Montien Boonma: Temple of the Mind, a traveling exhibition of Buddhist-inspired art by the internationally acclaimed Thai artist, Montien Boonma (1953–2000), leaves the viewer with vivid memories of transforming experiences. Boonma’s art is not marked by iconic images and didactic narratives, but rather expresses more conceptually the tenets and healing aspects of Buddhism. Most of the art in this exhibition dates from the early 1990s to 2000, a period during which Boonma’s wife became... Full Review
November 4, 2004
Elizabeth Lillehoj, ed.
Honolulu: University Of Hawai'i Press, 2004. 288 pp.; 16 color ills.; 51 b/w ills. Cloth $37.00 (082482699X)
Critical Perspectives on Classicism in Japanese Painting, 1600–1700 is a compilation of papers presented at a symposium, entitled “Classicism in Japanese Art of the Early Edo Period,” held at the Clark Center in Hanford, California, in June of 1999. The book comprises a number of essays addressing “classicism”: its definition, appropriation, and application in shaping later scholarship concerning the art of the early Edo period (1615–1868). Elizabeth Lillehoj, the editor of the... Full Review
November 2, 2004
Philippe-Alain Michaud
Trans. Sophie Hawkes. New York: Zone Books, 2004. 404 pp.; 100 ills. Cloth $37.95 (9781890951399)
While a veritable Aby Warburg industry has developed in Germany, interest has been slow to grow in Anglophone countries. It is ironic that one of our first Warburg monographs is an English translation of the first book on him to be written in French, Aby Warburg et l’image en movement (Paris: Macula, 1998), written by Philippe-Alain Michaud, film curator at the Musée national d’art moderne at the Centre Georges-Pompidou and with an introductory preface by Georges... Full Review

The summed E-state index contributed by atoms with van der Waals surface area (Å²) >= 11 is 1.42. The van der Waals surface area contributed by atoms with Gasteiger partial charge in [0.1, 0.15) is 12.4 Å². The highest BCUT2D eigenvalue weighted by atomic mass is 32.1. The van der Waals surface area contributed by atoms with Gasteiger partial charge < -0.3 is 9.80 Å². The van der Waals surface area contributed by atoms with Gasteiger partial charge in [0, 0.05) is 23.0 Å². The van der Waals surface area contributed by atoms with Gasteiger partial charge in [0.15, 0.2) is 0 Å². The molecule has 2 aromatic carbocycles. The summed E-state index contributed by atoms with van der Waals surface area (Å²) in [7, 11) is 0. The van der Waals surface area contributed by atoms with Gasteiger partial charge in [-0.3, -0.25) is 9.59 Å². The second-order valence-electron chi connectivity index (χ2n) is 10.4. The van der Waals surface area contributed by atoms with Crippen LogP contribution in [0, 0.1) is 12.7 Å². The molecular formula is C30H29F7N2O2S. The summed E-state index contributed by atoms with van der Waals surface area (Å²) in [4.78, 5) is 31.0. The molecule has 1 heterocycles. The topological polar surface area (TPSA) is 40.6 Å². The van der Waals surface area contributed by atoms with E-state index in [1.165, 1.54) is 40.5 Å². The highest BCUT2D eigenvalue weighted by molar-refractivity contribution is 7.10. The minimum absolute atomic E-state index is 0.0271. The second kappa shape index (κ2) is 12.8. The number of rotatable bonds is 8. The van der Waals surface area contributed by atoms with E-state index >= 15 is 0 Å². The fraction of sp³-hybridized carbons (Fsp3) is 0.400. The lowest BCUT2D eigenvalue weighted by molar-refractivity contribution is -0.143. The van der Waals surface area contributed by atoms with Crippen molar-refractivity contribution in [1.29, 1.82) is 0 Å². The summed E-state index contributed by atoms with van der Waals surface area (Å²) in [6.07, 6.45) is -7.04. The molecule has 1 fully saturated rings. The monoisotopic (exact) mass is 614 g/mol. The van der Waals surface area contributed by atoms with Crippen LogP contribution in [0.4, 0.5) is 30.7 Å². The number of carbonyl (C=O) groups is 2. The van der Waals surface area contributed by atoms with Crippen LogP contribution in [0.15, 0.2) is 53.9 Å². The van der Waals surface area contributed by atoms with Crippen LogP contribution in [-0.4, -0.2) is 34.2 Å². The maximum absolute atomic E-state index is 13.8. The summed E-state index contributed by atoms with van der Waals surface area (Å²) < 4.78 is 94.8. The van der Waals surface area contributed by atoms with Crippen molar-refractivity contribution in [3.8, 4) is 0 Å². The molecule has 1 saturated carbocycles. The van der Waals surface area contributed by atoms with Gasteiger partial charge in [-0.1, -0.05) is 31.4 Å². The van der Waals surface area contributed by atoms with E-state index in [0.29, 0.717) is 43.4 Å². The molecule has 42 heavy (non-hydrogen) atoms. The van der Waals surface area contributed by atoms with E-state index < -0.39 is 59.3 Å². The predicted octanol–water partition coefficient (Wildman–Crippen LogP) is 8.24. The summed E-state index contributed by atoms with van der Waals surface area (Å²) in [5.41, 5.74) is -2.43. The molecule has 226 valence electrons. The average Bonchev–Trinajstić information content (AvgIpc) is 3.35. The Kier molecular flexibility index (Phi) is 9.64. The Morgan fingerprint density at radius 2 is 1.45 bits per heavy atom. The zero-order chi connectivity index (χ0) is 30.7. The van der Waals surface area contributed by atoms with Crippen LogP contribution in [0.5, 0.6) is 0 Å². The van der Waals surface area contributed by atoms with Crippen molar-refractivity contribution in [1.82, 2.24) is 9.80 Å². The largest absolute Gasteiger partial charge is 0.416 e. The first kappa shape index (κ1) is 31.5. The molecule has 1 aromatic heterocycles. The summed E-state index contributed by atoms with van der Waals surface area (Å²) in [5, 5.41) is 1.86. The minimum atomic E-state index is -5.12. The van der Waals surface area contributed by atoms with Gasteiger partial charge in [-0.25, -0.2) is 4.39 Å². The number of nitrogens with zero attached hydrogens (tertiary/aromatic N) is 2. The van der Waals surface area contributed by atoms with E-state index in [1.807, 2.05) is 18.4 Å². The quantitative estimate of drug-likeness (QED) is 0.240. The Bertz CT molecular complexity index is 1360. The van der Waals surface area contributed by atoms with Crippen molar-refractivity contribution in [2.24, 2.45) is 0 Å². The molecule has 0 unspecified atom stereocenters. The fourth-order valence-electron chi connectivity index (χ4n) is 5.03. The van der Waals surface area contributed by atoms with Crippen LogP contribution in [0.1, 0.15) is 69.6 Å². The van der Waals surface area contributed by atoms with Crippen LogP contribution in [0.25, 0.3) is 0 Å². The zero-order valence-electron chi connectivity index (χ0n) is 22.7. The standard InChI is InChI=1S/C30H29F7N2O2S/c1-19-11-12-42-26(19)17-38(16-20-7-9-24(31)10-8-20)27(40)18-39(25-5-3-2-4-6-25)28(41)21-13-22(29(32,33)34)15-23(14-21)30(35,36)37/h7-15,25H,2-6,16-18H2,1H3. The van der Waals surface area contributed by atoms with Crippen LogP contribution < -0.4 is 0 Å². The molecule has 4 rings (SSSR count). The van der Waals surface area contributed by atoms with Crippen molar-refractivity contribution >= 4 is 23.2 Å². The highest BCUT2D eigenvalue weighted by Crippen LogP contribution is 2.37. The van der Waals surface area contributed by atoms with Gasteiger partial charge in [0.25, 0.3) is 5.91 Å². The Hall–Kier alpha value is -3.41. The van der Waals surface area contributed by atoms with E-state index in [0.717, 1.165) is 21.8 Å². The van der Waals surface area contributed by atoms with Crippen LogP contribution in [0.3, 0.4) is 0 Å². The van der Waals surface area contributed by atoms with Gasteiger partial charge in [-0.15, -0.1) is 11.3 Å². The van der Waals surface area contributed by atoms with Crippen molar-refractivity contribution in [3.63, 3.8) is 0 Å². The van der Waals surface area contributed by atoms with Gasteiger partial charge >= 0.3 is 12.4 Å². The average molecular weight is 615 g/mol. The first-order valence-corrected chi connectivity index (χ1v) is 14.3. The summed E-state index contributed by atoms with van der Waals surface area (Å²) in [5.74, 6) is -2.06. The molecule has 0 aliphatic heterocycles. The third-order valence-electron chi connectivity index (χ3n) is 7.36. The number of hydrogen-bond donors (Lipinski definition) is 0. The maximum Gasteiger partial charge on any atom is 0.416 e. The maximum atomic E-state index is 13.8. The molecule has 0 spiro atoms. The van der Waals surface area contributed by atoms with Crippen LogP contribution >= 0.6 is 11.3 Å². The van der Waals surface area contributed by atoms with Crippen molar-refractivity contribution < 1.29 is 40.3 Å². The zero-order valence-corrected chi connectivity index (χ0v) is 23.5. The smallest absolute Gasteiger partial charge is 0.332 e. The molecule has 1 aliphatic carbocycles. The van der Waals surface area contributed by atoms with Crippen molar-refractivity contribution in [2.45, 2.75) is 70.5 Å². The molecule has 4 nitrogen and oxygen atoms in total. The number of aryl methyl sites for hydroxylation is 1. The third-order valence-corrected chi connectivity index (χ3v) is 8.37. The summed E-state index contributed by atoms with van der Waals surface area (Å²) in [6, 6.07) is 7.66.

October 21, 2004
Mark P. McDonald
London: British Museum Press, 2004. 902 pp.; 30 color ills.; 450 b/w ills. Cloth £95.00 (0714126381)
For students of the early history of prints, these are exciting times. Recent examinations feature print publishers, particularly in the Netherlands, and catalogues of additional individual printmakers. Jan van der Stock’s remarkable Printing Images in Antwerp: The Introduction of Printmaking in a City, Fifteenth Century to 1585 (Rotterdam: Sound and Vision Interactive, 1998) engages issues of both production and consumption and expands our concept of prints far beyond fine... Full Review
October 20, 2004
Catherine Scallen
Amsterdam University Press, 2004. 416 pp.; 61 b/w ills. Cloth €53.40 (9053566252)
Catherine Scallen’s lively and informative book focuses primarily upon a curious episode in the history of art history: the sizeable and, in hindsight, largely unjustified expansion of the body of paintings ascribed to Rembrandt in the decades preceding World War I. Rembrandt, Reputation, and the Practice of Connoisseurship details the origins and evolution of that campaign, during which the number of pictures assigned to the master roughly doubled, while also investigating the... Full Review
October 14, 2004
Sarah Burns
Berkeley: University of California Press, 2004. 326 pp.; 15 color ills.; 104 b/w ills. Cloth $45.00 (0520238214)
Sarah Burns opens her beguiling book by briefly reflecting on the story of American art that was in vogue when she was a student. This story, which celebrated the “landscape as type and emblem” of republican America, was bright; the glow that flooded these “sunny-side up” landscapes (think Luminism) emanated from the positivist Enlightenment (xv). In Painting the Dark Side: Art and the Gothic Imagination in Nineteenth-Century America, Burns subverts this tidy narrative by... Full Review
October 13, 2004